12. 12. For FY 2012 In Iowa, the ratio of reference transactions to library visits was 1:11.
    13. 13. How do we communicate with the hidden 90%? Kathy Sierra. "Presentation Skills Considered Harmful." Serious Pony (October 4, 2013): [blog]; available at 10/4/presentation-skills-considered-harmful.
    14. 14. “And if they’re my users, then this presentation is a user experience. And if it's a user experience, then what am I? Ah... now we’re at the place where stage fright starts to dissolve. Because if the presentation is a user experience, than I am just a UI [User Interface]. That’s it. I am a UI. Nothing more. And what’s a key attribute of a good UI? It disappears. It does not draw attention to itself. It enables the user experience, but is not itself the experience. And the moment I remember this is the moment I exhale and my pulse slows. Because I am not important. What is important is the experience they have. My job is to provide a context in which something happens for them.” Kathy Sierra, "Presentation Skills Considered Harmful."
    15. 15. The Implied Author Wayne C. Booth. The Rhetoric of Fiction. 2nd ed. Chicago: University of Chicago Press, 1983.
    16. 16. The implied librarian
    17. 17. • Eliminate dumb contacts • Create engaging self service • Be proactive • Make yourself easy to contact • Own your actions across the library • Listen and act • Deliver great customer service experiences
    18. 18. The Story of The Modern Library Lady, as told by the late Thelma Grover. Jay Satterfield. The World's Best Books: Taste, Culture, and the Modern Library. Amherst: University of Massachusetts Press, 2002.
    19. 19. • Staff aren’t the problem • Design systems so that heroes aren’t required • It’s difficult to find and pay people with both technical and people skills Frances Frei and Anne Morriss. Uncommon Service: How to Win by Putting Customers at the Core of Your Business. Boston: Harvard Business Review Press, 2012.
    20. 20. This browsing life Why librarians need to take browsing more seriously.
    21. 21. Ronald E. Rice, Maureen McCreadie, and Shan-Ju L. Chang. Accessing and Browsing Information and Communication. Cambridge, Mass.: MIT Press, 2001.
    22. 22. Geoffrey O'Brien. The Browser's Ecstasy: A Meditation on Reading. Washington, D.C.: Counterpoint, 2000.
    23. 23. User [and librarian] experience Jakob Nielsen. "User Expertise Stagnates at Low Levels." NN/g Nielsen Norman Group: Evidence-Based User Experience Research, Training, and Consulting (September 28, 2013): [web site]; available at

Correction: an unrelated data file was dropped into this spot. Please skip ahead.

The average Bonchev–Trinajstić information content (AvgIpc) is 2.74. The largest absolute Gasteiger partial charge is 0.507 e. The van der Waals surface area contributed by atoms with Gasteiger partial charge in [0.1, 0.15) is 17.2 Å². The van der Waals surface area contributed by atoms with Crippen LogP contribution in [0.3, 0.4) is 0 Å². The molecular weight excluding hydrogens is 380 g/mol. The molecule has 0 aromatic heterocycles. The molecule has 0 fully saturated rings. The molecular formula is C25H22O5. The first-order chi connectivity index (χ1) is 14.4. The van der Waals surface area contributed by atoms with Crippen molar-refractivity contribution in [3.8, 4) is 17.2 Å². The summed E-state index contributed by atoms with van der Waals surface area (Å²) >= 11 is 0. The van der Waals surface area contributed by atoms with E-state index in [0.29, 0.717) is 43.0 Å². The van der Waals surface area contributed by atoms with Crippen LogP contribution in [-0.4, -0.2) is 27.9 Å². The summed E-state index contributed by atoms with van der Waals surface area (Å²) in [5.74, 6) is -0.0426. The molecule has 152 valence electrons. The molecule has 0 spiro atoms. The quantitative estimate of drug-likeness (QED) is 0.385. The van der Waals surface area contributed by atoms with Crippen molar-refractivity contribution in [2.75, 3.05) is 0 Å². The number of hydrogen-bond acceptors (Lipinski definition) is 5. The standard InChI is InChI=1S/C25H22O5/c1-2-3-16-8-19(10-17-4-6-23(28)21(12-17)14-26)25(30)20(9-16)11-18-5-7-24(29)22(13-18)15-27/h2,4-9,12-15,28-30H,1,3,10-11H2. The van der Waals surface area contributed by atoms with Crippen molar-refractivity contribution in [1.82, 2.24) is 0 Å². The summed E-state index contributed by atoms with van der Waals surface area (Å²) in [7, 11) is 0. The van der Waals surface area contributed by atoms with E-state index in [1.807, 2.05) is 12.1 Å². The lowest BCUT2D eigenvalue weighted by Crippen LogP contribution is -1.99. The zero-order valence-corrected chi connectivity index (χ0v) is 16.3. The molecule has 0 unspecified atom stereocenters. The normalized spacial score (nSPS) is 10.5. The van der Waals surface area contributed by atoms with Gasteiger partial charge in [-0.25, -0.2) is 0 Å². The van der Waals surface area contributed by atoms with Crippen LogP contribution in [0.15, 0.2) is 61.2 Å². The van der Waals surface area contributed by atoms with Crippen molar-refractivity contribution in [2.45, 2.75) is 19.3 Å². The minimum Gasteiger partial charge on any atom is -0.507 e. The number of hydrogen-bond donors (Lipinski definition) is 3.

24. 24. Summary: Learning is hard work, and users don't want to do it; they don't explore the user interface [i.e., catalog] and don't know about most features. Nielsen, Jakob. "User Expertise Stagnates at Low Levels." NN/g Nielsen Norman Group: Evidence-Based User Experience Research, Training, and Consulting (September 28, 2013): [web site]; available at
    25. 25. How to co-exist with browsers (after Jakob Nielsen) • Fewer features • Visible features • Visible signifiers • Just-in-time learning • Teachable moments • Forgiveness • Low-commitment previews • Just plain usability
    26. 26. Brian C. O'Connor, Jud H. Copeland, and Jodi L. Kearns. Hunting and Gathering on the Information Savanna: Conversations on Modeling Human Search Abilities. Lanham, Md.: Scarecrow, 2003.
    27. 27. Peter Pirolli. Information Foraging Theory: Adaptive Interaction With Information. New York: Oxford University Press, 2009.
    28. 28. Language and representation
    29. 29. “Since most ordinary language is learned by demonstration rather than definition, and such demonstration requires immediate feedback, Information Retrieval systems must be built to facilitate the process of adaptive communication which typifies ordinary language usage.” David C. Blair. Language and Representation in Information Retrieval. Amsterdam: Elsevier, 1990.
    30. 30. Robert K. Merton and Elinor G. Barber. Travels and Adventures of Serendipity: A Study in Historical Semantics and the Sociology of Science. Princeton, N. J.: Princeton University Press, 2004.
    31. 31. Weeding
    32. 32. From the reader’s point of view, your collection consists of the texts you don’t weed. Minus the Collection in Use.
    33. 33. Weeding improves shelf availability.
    34. 34. Weeding creates opportunities.
    35. 35. MAÎTRE D (John Cleese): And finally, monsieur, a wafer-thin mint. MR. CREOSOTE (Terry Jones): Nah. MAÎTRE D: Oh, sir, it’s only a tiny, little, thin one.
    36. 36. The opportunity cost of just-in-case books Annual retail rent per square foot $15.53 (national average; 2nd quarter 2013) Volumes per Format sq. ft. 1 10 100 1,000 Adult hardback books 10 $1.55 $16 $155 $1,553 Paperbacks 20 $0.78 $8 $78 $777 Current periodicals (per issue) 1 $15.53 $155 $1,553 $15,530 Back periodicals (per volume) 10 $1.55 $16 $155 $1,553 Government documents 30 $0.52 $5 $52 $518 Audiotapes 30 $0.52 $5 $52 $518 Cake Pans 1 $15.53 $155 $1,553 $15,530 Compact discs 30 $0.52 $5 $52 $518 Children's books (42" shelving) 9 $1.73 $17 $173 $1,726 Children's books (66" shelving) 15 $1.04 $10 $104 $1,035 Children's picture books (42" shelving) 30 $0.52 $5 $52 $518 Annual cost by number of volumes